Air Exercises Over The District
WASHINGTON (AP) -- Residents in the national capital region may hear and see military aircraft zipping through the skies today -- but there's no need for alarm. The North American Aerospace Defense Command --or NORAD -- says that it will conduct in-flight training exercises, including F-16s and Coast Guard helicopters. NORAD has held such training exercises since the September 11th, 2001 attacks. It says it has responded to more than 2,300 possible air threats. Residents can expect the flights to occur throughout today, even early morning and late at night.
I/ITSEC Selects Alion Paper to be Presented at Annual Conference
Excerpt: "The paper looks at the Urban Resolve 2015 Experiment, conducted in 2006, and examines the successes and challenges encountered during the experiment. It also makes recommendations for streamlining integration among diverse simulations distributed over multiple sites. The experiment, which tested roughly 30 simulations that replicate an urban environment after a major crisis has occurred, involved more than 1,000 participants at 19 different sites across the United States. " (cont..)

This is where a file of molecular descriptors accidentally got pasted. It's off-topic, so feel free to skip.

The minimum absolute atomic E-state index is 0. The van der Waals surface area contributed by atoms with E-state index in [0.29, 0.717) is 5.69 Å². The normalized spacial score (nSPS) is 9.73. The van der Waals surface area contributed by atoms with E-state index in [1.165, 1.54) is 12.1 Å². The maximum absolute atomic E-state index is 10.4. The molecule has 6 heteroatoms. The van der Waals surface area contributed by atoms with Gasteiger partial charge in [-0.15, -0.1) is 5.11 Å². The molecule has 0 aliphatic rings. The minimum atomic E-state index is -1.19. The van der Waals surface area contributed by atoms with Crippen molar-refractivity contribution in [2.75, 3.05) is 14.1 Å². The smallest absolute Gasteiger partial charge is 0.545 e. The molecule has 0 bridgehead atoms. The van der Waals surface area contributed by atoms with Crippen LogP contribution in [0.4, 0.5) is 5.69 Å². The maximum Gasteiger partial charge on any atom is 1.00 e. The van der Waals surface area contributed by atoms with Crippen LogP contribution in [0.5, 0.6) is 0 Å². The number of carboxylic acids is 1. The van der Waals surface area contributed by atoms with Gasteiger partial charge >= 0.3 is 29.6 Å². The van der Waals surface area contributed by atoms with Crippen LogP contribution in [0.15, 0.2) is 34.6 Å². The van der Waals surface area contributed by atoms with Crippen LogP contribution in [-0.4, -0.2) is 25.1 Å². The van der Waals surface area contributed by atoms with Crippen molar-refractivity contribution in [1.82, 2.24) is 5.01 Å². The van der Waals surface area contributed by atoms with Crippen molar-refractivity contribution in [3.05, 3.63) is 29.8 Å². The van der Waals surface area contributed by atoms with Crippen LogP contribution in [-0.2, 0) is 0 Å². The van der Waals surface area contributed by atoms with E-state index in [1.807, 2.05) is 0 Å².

TOPOFF 4 (update)
U.S. Department of Homeland Security Conducts Largest Counterterrorism Exercise To Date
US Army eyes miniature weapons for Future Combat System air vehicles
Range could use common propulsion section and family interchangeable warheads
Work is under way to design a new range of munitions specifically for use by the unmanned air vehicle element of the US Army's Future Combat Systems programme, with a version of the service's General Atomics Warrior potentially to be the first to benefit.
US military UAVs have until now used inventory weapons such as the Lockheed Martin AGM-114 Hellfire and Northrop Grumman Viper Strike, but a new range of munitions could use a common propulsion section and a family of interchangeable warheads to deal with both stationary and moving targets.
Each munition is expected to be around 45cm (18in) long, weigh around 0.9kg (2lb) and to deliver smaller areas of effect than traditional missiles, possibly requiring them to be launched in salvoes, or to have a glide capability, the army says.
"We want lethality for a non-traditional enemy," US Army advanced science and technology directorate director Suzy Young told the US-European micro air vehicle competition and workshop in Toulouse, France. The service has also set out a long-term roadmap for innovative methods for target acquisition and tracking, she said, with FCS payload options including laser designators to highlight targets for armed unmanned ground vehicles.